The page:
Tan remarks that academic institutions which teach finance are one of the major driving forces behind the present way stocks are being viewed and handled, and notes that his reaction to what is being taught is usually one of incredulous laughter. Academic institutions, according to Tan, teach unproven material which disconnects stocks from the money a company actually makes. He notes that academics have a vested interest in continuing to push their theories, as all of these would become meaningless in light of fact.

Tan points out the fallacy that a stock owner can “just sell my stock tomorrow,” as the money available to buy out sold stocks just doesn’t exist. He remarks that the total value of the stock market in the United States is $30 trillion, but that the most lenient measure of money supply in the United States is around $13 trillion, most of which is used in things other than stocks, such as infrastructure development and defense spending; and of this, only $1.6 trillion is actual, hard money in circulation. Thus, the value of a person’s stock isn’t effectively “cash in hand,” and that they actually hold $0, as they parted with their money, which is something tangible, can be possessed and can be handled, whereas the value of a stock portfolio is an intangible idea.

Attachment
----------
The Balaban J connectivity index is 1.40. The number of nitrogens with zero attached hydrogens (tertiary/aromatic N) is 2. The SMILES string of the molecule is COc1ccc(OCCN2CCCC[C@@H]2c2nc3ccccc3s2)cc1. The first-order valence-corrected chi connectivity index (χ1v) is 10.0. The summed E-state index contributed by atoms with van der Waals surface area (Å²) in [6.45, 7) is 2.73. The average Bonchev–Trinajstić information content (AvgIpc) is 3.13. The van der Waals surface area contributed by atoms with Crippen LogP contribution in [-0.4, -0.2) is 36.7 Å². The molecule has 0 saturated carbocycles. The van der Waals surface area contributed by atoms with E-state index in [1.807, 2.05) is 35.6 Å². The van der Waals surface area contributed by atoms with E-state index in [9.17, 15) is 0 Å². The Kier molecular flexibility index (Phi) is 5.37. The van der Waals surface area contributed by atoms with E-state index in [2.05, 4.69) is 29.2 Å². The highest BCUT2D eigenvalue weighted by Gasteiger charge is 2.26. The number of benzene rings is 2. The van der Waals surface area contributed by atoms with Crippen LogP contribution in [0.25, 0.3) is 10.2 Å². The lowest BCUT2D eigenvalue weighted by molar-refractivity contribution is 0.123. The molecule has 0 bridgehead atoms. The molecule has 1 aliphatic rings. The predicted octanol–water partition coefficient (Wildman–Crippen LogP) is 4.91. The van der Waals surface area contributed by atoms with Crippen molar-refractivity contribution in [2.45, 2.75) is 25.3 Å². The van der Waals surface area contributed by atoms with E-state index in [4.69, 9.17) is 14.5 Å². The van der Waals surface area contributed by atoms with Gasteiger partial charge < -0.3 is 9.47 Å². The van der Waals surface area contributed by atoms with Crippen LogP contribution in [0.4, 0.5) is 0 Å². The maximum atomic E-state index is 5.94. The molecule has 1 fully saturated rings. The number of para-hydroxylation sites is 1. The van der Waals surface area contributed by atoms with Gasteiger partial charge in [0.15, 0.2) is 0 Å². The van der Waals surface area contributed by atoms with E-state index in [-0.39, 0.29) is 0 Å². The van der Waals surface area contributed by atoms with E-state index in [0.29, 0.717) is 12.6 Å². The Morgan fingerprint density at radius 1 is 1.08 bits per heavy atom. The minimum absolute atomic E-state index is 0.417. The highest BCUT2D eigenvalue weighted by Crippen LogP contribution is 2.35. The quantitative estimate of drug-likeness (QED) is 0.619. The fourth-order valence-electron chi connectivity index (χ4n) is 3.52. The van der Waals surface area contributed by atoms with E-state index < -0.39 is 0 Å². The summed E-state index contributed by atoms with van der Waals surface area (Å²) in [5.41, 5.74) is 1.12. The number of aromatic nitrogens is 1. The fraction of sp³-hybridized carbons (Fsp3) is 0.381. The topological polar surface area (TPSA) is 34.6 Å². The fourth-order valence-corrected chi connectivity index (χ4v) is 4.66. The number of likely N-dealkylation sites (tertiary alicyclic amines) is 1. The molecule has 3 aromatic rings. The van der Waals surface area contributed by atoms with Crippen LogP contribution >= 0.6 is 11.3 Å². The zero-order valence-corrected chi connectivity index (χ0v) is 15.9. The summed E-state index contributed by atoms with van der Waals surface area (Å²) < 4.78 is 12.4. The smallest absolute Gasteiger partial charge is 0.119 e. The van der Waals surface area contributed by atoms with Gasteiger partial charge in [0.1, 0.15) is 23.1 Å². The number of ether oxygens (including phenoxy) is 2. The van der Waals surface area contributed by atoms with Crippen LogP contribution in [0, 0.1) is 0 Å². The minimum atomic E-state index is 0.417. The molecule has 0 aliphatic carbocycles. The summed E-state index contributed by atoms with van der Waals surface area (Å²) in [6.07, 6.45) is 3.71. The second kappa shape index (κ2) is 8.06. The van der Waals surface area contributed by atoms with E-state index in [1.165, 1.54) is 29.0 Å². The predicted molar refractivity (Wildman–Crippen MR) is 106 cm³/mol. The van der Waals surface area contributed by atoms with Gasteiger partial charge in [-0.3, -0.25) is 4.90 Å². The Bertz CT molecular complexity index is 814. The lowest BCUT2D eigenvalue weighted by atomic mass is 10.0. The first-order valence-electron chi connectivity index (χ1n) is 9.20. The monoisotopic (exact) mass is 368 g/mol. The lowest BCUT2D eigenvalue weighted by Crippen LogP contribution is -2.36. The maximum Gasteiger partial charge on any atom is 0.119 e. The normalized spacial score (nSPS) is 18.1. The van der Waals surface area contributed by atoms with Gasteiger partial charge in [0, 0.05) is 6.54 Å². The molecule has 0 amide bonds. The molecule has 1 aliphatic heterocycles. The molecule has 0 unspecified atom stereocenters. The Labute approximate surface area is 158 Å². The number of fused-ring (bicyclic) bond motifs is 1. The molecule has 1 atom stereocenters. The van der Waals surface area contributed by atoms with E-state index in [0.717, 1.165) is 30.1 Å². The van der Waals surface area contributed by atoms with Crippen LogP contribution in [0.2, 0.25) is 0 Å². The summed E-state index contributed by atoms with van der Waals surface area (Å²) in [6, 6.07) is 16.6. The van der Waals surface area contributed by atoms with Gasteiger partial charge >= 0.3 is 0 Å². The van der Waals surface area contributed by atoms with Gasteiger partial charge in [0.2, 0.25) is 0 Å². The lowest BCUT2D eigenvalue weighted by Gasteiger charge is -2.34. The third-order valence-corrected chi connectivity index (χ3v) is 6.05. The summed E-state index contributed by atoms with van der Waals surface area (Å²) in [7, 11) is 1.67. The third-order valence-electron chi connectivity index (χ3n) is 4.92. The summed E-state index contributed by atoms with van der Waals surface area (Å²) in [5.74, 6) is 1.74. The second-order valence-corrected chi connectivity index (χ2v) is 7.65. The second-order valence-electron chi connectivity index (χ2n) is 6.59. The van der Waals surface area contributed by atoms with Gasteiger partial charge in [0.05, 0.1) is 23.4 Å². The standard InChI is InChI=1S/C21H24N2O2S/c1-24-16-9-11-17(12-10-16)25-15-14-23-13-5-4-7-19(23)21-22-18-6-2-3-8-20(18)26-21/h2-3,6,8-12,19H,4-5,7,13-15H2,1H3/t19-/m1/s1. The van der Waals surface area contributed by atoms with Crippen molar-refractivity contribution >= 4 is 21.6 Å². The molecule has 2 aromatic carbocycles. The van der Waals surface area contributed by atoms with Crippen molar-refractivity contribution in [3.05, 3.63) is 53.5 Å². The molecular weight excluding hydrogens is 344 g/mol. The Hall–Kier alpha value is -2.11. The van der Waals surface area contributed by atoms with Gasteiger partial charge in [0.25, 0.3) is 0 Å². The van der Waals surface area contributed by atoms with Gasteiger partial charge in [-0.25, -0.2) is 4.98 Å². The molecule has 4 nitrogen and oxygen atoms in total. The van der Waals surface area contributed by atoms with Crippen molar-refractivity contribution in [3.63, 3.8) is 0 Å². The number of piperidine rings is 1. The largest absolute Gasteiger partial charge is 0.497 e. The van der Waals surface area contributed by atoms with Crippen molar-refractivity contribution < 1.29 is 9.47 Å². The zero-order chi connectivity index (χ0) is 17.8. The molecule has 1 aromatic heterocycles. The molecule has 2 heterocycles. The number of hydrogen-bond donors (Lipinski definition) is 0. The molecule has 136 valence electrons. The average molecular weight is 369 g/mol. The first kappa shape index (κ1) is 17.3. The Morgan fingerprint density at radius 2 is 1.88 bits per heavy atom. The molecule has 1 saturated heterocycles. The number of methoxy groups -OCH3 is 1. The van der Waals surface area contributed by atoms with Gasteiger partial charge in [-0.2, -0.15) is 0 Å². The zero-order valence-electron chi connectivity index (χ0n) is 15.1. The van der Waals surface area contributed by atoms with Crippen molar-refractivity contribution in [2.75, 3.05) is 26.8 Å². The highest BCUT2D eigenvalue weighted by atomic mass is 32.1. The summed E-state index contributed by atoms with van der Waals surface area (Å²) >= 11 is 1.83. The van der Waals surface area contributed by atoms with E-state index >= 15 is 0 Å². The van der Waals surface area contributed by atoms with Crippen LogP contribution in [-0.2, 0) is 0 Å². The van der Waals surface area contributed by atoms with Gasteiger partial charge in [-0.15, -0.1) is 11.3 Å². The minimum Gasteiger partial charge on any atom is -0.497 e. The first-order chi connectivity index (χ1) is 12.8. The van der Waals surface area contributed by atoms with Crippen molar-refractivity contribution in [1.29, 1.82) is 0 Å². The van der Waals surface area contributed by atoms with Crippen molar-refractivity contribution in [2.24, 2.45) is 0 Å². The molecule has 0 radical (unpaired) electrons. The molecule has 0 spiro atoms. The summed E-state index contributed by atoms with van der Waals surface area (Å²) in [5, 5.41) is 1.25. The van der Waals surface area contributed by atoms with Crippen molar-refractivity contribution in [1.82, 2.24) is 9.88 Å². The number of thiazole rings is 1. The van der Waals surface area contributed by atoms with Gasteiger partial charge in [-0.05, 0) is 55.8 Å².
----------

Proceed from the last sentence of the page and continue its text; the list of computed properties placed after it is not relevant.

Tan recommends that stocks should be classified as gambling instruments, and to ground and connect stocks to company profits, Tan recommends that companies be required, by law, to pay reasonable dividends to all of their shareholders, rather than dividends just for compliance. For startup companies who choose to raise capital by issuing stocks, Tan recommends that the stocks of these companies not be traded until the companies themselves make enough money so they can issue reasonable dividends.

To would-be investors, Tan recommends investing in more solid assets, such as real estate, or investing in stocks that actually pay dividends.

Purchase from Amazon: The Ponzi Factor: The Simple Truth About Investment Profits by Tan Liu